Bracknell’s children's services department is doing a good job of looking after the children in its care, a recent inspection has found.

The children's services department at Bracknell Forest Council was inspected by OFSTED recently, with assessors giving the service a clean bill of health.

Staff and bosses at the council were praised for the level of training provided, the supervision of the children in their care, and having managers that have made sure the caseloads of their social workers are manageable.

Children are given ‘all about me’ workbooks to write about their worlds, backgrounds, likes and dislikes, which are then passed to social workers to give them an insight into the child’s character and circumstances.

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Social workers in Bracknell Forest have been able to meet with children face-to-face, which has given them even more insight into the views and lived experiences of the children they serve.

Curiously, inspectors Amanda Maxwell and Nick Stacey, who wrote the report, said that problems could arise with parents and guardians who are resistant to change.

The report states: “When parents are resistant to change, ineffective decision-making can lead to repeated cycles of planning and interventions.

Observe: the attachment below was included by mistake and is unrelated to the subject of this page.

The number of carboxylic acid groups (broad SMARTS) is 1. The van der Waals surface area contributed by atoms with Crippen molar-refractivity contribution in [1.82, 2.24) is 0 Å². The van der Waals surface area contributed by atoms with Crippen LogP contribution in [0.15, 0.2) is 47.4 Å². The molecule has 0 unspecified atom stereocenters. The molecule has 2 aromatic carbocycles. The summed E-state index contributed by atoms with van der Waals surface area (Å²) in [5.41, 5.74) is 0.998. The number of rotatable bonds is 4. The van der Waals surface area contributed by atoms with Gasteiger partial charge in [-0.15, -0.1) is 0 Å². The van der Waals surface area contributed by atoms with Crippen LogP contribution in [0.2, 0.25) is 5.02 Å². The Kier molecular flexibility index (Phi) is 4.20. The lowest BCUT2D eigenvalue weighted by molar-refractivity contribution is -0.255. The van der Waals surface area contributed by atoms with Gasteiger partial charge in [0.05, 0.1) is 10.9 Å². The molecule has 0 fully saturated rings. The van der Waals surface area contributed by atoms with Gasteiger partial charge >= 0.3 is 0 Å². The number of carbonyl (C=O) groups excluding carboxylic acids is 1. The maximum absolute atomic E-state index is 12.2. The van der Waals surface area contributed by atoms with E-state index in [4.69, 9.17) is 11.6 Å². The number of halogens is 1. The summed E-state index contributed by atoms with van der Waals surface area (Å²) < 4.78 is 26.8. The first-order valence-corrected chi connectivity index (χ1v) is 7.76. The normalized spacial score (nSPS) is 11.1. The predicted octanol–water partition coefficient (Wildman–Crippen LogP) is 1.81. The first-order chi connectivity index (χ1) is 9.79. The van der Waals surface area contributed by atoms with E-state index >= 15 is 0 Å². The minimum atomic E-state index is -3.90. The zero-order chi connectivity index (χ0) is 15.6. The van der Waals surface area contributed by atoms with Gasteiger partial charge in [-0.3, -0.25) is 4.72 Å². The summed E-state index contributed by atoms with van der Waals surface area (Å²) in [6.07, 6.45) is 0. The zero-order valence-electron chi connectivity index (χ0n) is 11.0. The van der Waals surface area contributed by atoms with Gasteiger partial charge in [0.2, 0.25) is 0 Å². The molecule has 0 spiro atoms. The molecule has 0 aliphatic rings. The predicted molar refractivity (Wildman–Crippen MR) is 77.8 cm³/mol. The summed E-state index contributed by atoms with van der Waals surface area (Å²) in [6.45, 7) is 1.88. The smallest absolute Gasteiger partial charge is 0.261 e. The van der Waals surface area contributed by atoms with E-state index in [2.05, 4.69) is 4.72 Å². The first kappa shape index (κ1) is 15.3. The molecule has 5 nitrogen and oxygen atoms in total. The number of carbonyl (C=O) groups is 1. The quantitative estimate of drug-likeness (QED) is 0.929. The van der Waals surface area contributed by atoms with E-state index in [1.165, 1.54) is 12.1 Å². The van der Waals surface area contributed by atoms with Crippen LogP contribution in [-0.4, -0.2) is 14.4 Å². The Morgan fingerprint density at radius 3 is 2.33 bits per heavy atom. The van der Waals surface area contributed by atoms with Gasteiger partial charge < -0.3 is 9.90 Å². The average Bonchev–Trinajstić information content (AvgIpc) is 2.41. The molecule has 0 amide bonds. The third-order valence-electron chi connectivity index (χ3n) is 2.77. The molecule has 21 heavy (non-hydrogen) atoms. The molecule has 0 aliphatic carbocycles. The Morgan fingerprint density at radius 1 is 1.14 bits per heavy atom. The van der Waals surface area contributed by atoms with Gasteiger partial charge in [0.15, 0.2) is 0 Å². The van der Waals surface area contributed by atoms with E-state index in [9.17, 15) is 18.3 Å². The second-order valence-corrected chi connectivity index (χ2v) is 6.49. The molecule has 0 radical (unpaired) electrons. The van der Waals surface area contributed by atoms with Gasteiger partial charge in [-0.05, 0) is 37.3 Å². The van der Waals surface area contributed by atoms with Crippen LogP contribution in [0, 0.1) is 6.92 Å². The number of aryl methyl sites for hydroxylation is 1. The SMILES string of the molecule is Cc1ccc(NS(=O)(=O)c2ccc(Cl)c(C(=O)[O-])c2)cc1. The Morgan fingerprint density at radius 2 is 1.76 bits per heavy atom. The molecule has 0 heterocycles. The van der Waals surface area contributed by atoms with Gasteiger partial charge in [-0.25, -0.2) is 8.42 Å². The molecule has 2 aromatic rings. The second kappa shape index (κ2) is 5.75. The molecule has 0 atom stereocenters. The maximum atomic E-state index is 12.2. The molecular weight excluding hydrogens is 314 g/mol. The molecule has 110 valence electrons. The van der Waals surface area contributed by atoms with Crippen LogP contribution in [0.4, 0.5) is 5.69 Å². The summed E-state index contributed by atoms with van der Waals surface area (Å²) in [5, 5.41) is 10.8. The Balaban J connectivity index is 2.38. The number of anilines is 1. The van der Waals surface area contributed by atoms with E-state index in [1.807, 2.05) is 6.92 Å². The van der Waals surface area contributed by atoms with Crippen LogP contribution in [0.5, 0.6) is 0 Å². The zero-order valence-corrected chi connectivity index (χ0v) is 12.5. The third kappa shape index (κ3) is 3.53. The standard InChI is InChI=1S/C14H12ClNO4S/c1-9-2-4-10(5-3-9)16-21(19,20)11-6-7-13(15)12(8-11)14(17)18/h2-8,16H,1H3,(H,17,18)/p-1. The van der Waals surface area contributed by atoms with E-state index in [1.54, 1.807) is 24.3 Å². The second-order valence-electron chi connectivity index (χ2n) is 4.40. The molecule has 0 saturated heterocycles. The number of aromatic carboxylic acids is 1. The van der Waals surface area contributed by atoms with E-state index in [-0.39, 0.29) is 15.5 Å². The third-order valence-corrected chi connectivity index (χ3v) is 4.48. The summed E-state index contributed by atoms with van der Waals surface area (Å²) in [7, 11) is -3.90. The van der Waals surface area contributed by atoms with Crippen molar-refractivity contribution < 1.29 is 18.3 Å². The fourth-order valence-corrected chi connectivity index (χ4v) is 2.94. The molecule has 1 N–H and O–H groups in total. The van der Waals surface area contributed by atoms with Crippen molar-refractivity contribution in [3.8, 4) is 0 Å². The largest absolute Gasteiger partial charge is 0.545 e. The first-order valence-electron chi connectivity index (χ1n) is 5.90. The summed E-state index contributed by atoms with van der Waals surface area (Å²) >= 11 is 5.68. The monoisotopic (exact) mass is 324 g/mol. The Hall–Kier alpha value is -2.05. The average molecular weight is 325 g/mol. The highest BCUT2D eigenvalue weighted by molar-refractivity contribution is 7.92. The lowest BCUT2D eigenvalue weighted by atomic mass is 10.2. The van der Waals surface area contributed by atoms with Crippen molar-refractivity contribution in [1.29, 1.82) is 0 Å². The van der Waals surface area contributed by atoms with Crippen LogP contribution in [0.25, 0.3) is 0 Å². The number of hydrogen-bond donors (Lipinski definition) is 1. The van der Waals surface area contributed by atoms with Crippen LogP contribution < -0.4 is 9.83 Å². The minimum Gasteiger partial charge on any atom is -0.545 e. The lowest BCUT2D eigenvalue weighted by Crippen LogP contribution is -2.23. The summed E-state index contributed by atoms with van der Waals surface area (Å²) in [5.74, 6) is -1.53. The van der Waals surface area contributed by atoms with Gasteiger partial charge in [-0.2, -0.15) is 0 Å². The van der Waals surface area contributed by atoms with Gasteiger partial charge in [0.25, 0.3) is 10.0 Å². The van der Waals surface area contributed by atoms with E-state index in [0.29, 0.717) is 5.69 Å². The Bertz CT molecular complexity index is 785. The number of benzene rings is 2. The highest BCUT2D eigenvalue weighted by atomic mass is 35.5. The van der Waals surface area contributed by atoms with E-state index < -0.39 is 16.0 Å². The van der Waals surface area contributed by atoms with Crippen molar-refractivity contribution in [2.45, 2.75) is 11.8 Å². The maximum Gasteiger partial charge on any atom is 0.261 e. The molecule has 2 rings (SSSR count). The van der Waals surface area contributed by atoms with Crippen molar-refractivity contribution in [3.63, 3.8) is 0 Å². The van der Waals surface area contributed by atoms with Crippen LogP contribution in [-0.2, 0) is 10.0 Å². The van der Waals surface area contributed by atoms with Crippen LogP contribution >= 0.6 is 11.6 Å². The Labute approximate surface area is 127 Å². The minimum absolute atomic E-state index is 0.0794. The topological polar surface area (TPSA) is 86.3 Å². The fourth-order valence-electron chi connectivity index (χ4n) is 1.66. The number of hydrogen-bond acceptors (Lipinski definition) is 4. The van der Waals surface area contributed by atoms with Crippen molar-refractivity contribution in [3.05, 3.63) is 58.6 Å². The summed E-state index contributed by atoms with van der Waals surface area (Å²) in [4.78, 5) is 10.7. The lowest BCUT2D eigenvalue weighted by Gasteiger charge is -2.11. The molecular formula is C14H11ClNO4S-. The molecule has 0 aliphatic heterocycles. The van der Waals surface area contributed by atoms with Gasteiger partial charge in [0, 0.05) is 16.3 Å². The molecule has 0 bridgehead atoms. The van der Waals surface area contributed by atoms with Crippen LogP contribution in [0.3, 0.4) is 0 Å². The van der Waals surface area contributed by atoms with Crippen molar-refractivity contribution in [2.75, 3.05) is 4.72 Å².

“As a result, a small number of children have continued to live in situations of neglect for too long without sustained improvements in their circumstances.”

Inspectors also said the children’s services department should continue working with children and parents even when their concerns have reduced, in an effort to improve conditions for these children. The inspectors found that, at the moment, plans to improve  circumstances for these children are not always clear.

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For child protection meetings, which are arranged to organise the future development of a child and identify concerns, the inspectors found that the meetings were well attended, well recorded and child-focused. However, for some children who have required such meetings, their circumstances do not improve quickly enough. The inspectors said that in these cases, their is a lack of urgency and robustness to make sure concerns and risks are swiftly addressed.

Although no rating was given following the inspection, the assessors were overall satisfied with the work the children’s services department has been doing.

Hailing the inspection and congratulating colleagues, Sonia Johnson, Bracknell Forest’s assistant director of children’s social care, said: “Children’s social workers and other frontline practitioners have responded exceptionally well to the unprecedented situations over the last 18 months. We had to adapt quickly and extensively to help ensure children at risk and in need remained safe.

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“Social workers have been designated essential workers throughout the pandemic, and it is very pleasing that Ofsted has recognised the positive difference social work can make with families. It is a privilege to be working together with families even in times of adversity, their strength and resilience can shine through and we have certainly seen many examples of that in the last year.

“I am extremely proud of the team for their passion and commitment and would like to thank each and every one of the them for their contribution.”

The inspection was conducted on Wednesday, July 7 and Thursday, July 8, and published on Monday, August 16.